Medieval Paternoster Revival January 17, 2019 09:58

The years between 500AD and 1450AD are referred to as the medieval era. During this time, particularly in Europe, using strings of beads to count prayers was a very common practice in all levels of society.

Medieval style paternoster
   Paternosters were made in a
   straight line (linear) style, or in
   a closed circlet (loop) style.
   Here's a closed loop paternoster
   from my new collection, based
   medieval designs.
   Made with large agate beads &
   forged metal pieces.




Prayers were recited in Latin back then, and the prayer most often used was the Lord's prayer, starting with the words "Our Father" ... in Latin that is "Pater Noster", and so the prayer beads themselves became known as paternosters.

“Medieval rosaries were frequently made from bone beads. The [above picture shows] the making of wooden or bone paternoster beads: The beads were drilled from cheap animal bones. Many leftovers of the bone bead production were found in Konstanz.”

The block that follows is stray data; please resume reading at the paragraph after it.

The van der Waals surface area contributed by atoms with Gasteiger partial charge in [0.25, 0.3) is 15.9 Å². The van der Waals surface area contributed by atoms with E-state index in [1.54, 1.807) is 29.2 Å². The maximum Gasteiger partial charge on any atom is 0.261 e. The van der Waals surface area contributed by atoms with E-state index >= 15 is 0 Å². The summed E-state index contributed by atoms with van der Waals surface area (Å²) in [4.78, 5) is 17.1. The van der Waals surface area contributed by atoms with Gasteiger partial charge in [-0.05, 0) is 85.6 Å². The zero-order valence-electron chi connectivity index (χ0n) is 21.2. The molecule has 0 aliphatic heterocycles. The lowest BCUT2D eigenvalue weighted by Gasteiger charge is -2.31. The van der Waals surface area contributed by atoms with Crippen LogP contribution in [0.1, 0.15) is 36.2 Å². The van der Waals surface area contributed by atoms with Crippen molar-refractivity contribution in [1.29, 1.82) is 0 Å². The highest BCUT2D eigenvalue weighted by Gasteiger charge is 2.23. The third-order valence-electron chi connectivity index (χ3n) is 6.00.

Here a Medieval monk makes
    rosary beads from bone or
    wood. Precious metals and
    beads were used too.

    Medieval rosaries were strung
    on a variety of materials
    including silk, wool, linen
    &hemp. Linking beads with
    metal wire became popular in
    the following period, the




My new collection features paternosters and rosaries based on the designs and examples of middle age prayer beads that still exist today, mainly in museums around the world.

The short rosary known as a paternoster is a great prayer aid for today's times, every bit as relevant and convenient as it was centuries ago. A real connection to the history of our shared prayer - and worthy of a revival among modern faithful.

Paternoster handmade prayer beads




    Another paternoster from
    my upcoming collection.
    This one is strung on silk
    polyester cord, and includes
    a thumb ring and tassel.






Medieval rosaries came in a large range of lengths. Strands of nine, ten, fifteen, twenty, thirty-three, sixty-three, seventy-two and one hundred and fifty beads were all used. The short form of the rosary was used with the Our Father prayer, and usually had 9, 10, 15 or 20 beads - a convenient size to carry with you for daily use.